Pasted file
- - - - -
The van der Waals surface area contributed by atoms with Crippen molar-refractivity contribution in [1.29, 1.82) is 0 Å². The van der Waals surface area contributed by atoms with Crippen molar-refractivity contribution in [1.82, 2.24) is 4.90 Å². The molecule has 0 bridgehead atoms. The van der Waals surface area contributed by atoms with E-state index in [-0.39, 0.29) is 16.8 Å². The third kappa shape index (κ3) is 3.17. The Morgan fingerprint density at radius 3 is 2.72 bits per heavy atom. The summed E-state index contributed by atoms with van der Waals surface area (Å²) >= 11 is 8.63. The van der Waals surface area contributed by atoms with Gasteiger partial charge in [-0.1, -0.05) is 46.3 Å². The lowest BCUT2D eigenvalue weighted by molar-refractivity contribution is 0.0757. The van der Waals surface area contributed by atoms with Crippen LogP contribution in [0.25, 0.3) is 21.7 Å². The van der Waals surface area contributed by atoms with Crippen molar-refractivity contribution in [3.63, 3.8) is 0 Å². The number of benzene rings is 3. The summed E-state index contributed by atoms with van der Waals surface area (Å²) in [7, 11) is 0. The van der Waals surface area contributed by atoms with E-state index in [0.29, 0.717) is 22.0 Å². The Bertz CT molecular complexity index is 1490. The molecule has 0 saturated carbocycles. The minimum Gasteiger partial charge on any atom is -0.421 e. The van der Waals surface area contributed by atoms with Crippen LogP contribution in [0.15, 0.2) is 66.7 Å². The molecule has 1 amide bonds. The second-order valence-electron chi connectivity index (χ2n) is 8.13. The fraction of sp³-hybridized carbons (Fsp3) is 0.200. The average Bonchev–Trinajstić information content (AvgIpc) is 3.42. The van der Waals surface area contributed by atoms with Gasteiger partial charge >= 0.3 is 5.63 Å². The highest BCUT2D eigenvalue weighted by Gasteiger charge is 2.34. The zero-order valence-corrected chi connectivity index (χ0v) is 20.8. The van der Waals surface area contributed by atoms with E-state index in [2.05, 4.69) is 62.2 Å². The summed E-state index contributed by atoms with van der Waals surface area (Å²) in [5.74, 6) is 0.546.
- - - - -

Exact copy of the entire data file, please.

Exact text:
The van der Waals surface area contributed by atoms with Crippen molar-refractivity contribution in [1.29, 1.82) is 0 Å². The van der Waals surface area contributed by atoms with Crippen molar-refractivity contribution in [1.82, 2.24) is 4.90 Å². The molecule has 0 bridgehead atoms. The van der Waals surface area contributed by atoms with E-state index in [-0.39, 0.29) is 16.8 Å². The third kappa shape index (κ3) is 3.17. The Morgan fingerprint density at radius 3 is 2.72 bits per heavy atom. The summed E-state index contributed by atoms with van der Waals surface area (Å²) >= 11 is 8.63. The van der Waals surface area contributed by atoms with Gasteiger partial charge in [-0.1, -0.05) is 46.3 Å². The lowest BCUT2D eigenvalue weighted by molar-refractivity contribution is 0.0757. The van der Waals surface area contributed by atoms with Crippen LogP contribution in [0.25, 0.3) is 21.7 Å². The van der Waals surface area contributed by atoms with Crippen molar-refractivity contribution in [3.63, 3.8) is 0 Å². The number of benzene rings is 3. The summed E-state index contributed by atoms with van der Waals surface area (Å²) in [7, 11) is 0. The van der Waals surface area contributed by atoms with E-state index in [0.29, 0.717) is 22.0 Å². The Bertz CT molecular complexity index is 1490. The molecule has 0 saturated carbocycles. The minimum Gasteiger partial charge on any atom is -0.421 e. The van der Waals surface area contributed by atoms with Crippen LogP contribution in [0.15, 0.2) is 66.7 Å². The molecule has 1 amide bonds. The second-order valence-electron chi connectivity index (χ2n) is 8.13. The fraction of sp³-hybridized carbons (Fsp3) is 0.200. The average Bonchev–Trinajstić information content (AvgIpc) is 3.42. The van der Waals surface area contributed by atoms with Gasteiger partial charge >= 0.3 is 5.63 Å². The highest BCUT2D eigenvalue weighted by Gasteiger charge is 2.34. The zero-order valence-corrected chi connectivity index (χ0v) is 20.8. The van der Waals surface area contributed by atoms with E-state index in [2.05, 4.69) is 62.2 Å². The summed E-state index contributed by atoms with van der Waals surface area (Å²) in [5.74, 6) is 0.546.